Masturbation is a private, intimate, fulfilling, and pleasurable sexual activity that can help people unwind and reduce stress. Prostate difficulties and other health problems have been related to chronic stress. Masturbation may indirectly improve prostate health by lowering stress levels. 5,7

  • Masturbation Encourages Sexual Well-Being

Masturbation gives people a chance to know their bodies, sexual preferences, and reactions. Understanding sexual desires and pleasure can help with sexual self-awareness. Accepting your own sexuality and engaging in sexual behaviours that are pleasurable and satisfying, can both be beneficial for your sexual well-being.5,7

  • Ejaculation Affects Sperm Quality

Studies suggest that infrequent ejaculation can improve sperm count and volume, while frequent ejaculation can often enhance sperm quality, morphology, and DNA fragmentation (breakages and patterns in the genetic material of the sperm). 8

  • Ejaculation Results in Better Sleep

Following an orgasm, your body releases oxytocin, a stress-reducing hormone, and blocks cortisol, a stress-inducing hormone. Research says that orgasms shorten the time it takes to fall asleep and enhance the quality of sleep. 9

Conclusion

The inverse relationship between masturbation and prostate cancer clearly requires more scientific studies. In a country like India, it is still difficult for physicians to record a detailed history of self-stimulation or masturbation. There is a long way to go before doctors start prescribing ‘masturbation’ for better sexual health. The majority of factors that increase the chances of prostrate cancer, such as age and family history of the illness, are unchangeable. Hence, if there exists a natural and pleasurable way of reducing the risks of prostate cancer, then why not try it? 

FAQs

How many times should a man release sperm in a week?

The frequency of ejaculations varies greatly from person to person and is affected by factors like age, health, and sexual choices. There is no set quota or suggested frequency for ejaculation. However, excessive acts of masturbation could be bad.

Can ejaculate too much cause prostatitis?

An infection or inflammation of the prostate gland, known as prostatitis, is caused by bacteria or other elements. In some people, excessive intercourse, including many ejaculations, may cause momentary pain or annoyance in the prostate or pelvic region. A proposed reason for the symptoms of chronic Prostatitis/Chronic pelvic pain syndrome is frequent ejaculation-associated free radical and lactic acid accumulation, which results in noninfectious inflammation and muscle weakness, not prostatitis. 10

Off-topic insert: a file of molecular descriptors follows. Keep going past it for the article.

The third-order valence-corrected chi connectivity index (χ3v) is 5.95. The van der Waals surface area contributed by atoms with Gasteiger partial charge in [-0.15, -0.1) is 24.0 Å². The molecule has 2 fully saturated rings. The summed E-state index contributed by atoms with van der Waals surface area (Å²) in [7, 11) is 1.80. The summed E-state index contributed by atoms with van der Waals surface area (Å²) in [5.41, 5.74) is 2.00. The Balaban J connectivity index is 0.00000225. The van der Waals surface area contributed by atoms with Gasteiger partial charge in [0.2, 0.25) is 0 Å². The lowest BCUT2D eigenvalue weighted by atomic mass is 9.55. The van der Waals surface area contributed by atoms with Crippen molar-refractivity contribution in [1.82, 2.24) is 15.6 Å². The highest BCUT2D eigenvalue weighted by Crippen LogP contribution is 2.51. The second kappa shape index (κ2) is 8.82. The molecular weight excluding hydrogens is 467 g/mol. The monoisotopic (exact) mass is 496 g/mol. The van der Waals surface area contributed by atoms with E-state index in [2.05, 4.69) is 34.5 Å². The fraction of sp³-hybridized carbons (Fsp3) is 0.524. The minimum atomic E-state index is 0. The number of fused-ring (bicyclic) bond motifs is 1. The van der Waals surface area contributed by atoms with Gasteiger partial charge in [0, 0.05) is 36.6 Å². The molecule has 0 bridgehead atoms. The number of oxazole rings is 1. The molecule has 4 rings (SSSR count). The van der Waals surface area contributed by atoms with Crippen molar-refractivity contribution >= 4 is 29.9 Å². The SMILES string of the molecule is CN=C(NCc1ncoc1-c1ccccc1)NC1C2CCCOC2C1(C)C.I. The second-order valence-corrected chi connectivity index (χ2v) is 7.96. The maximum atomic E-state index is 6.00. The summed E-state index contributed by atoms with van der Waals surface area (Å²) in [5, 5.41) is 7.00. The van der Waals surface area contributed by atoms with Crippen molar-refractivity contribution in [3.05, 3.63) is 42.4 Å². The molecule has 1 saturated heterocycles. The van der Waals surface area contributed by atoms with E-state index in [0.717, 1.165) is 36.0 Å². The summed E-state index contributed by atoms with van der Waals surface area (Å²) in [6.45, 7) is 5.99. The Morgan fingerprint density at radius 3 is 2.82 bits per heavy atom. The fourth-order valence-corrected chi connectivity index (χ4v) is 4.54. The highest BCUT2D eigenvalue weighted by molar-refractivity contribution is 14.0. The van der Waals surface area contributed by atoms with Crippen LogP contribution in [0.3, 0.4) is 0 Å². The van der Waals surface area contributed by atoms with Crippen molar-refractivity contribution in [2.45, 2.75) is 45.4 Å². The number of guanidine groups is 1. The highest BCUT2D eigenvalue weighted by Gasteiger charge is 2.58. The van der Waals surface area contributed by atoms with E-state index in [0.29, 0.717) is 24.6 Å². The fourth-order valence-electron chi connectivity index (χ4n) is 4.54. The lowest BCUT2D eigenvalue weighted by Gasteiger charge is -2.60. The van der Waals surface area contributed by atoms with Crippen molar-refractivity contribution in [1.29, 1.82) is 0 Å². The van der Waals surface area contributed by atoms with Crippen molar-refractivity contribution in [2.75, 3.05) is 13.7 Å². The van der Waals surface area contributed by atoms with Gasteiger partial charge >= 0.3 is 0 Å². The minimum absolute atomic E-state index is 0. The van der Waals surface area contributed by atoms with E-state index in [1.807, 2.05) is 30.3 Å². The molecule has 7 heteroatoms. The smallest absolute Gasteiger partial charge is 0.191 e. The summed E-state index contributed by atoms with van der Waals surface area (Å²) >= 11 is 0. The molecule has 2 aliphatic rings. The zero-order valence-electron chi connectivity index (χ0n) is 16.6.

What aggravates prostate cancer?

Age, sedentary lifestyle, chronic stress, and processed food/ red meat are a few aggravating factors in prostate cancer. If you have a family history of prostate cancer, it is best that you stay away from these.

How can I naturally protect my prostate?

Maintain a healthy weight, avoid processed foods with preservatives, hydrate yourself better, exercise regularly and avoid self-medicating with hormonal supplements that may derange the levels of testosterone to keep your prostate healthy

What are the 5 warning signs of prostate cancer?

Difficulty in the start of urination
An interrupted flow of urine
The desire to urinate multiple times, especially at night
Pain while urinating
Mild specks of blood in the urine and the semen

References

  1. Hariharan K, Padmanabha V. Demography and disease characteristics of prostate cancer in India. Indian J Urol. 2016 Apr-Jun;32(2):103-8. Available from: https://www.ncbi.nlm.nih.gov/pmc/articles/PMC4831497/
  2. Aboul-Enein BH, Bernstein J, Ross MW. Evidence for masturbation and prostate cancer risk: do we have a verdict? Sexual medicine reviews. 2016 Jul;4(3):229-34. Available from: https://pubmed.ncbi.nlm.nih.gov/27871956/ 
  3. Leitzmann MF, Platz EA, Stampfer MJ, Willett WC, Giovannucci E. Ejaculation frequency and subsequent risk of prostate cancer. Jama. 2004 Apr 7;291(13):1578-86. Available from: https://jamanetwork.com/journals/jama/fullarticle/198487
  4. Rider JR, Wilson KM, Sinnott JA, Kelly RS, Mucci LA, Giovannucci EL. Ejaculation frequency and risk of prostate cancer: updated results with an additional decade of follow-up. European urology. 2016 Dec 1;70(6):974-82. Available from: https://www.sciencedirect.com/science/article/abs/pii/S0302283816003778
  5. Levin RJ. Sexual activity, health and well-being–the beneficial roles of coitus and masturbation. Sexual and relationship therapy. 2007 Feb 1;22(1):135-48. Available from:https://www.tandfonline.com/doi/abs/10.1080/14681990601149197
  6. Bostwick DG, Burke HB, Djakiew D, Euling S, Ho SM, Landolph J, Morrison H, Sonawane B, Shifflett T, Waters DJ, Timms B. Human prostate cancer risk factors. Cancer: Interdisciplinary International Journal of the American Cancer Society. 2004 Nov 15;101(S10):2371-490. Available from: https://acsjournals.onlinelibrary.wiley.com/doi/full/10.1002/cncr.20408
  7. Brody S. The relative health benefits of different sexual activities. The journal of sexual medicine. 2010 Apr;7(4_Part_1):1336-61. Available from:https://onlinelibrary.wiley.com/doi/pdf/10.1111/j.1743-6109.2009.01677.x
  8. Hanson BM, Aston KI, Jenkins TG, Carrell DT, Hotaling JM. The impact of ejaculatory abstinence on semen analysis parameters: a systematic review. Journal of assisted reproduction and genetics. 2018 Feb;35:213-20. Available from: https://link.springer.com/article/10.1007/s10815-017-1086-0
  9. Lastella M, O’Mullan C, Paterson JL, Reynolds AC. Sex and sleep: Perceptions of sex as a sleep promoting behavior in the general adult population. Frontiers in Public Health. 2019 Mar 4;7:33. Available from:https://www.frontiersin.org/articles/10.3389/fpubh.2019.00033/full
  10. Peng H, Chen Q, Tan Y. Frequent ejaculation associated free radical and lactic acid accumulation cause non-infectious inflammation and muscle dysfunction: a potential mechanism for symptoms in Chronic Prostatitis/Chronic Pelvic Pain Syndrome. Med Hypotheses. 2009 Sep;73(3):372-3. Available from: https://pubmed.ncbi.nlm.nih.gov/19435656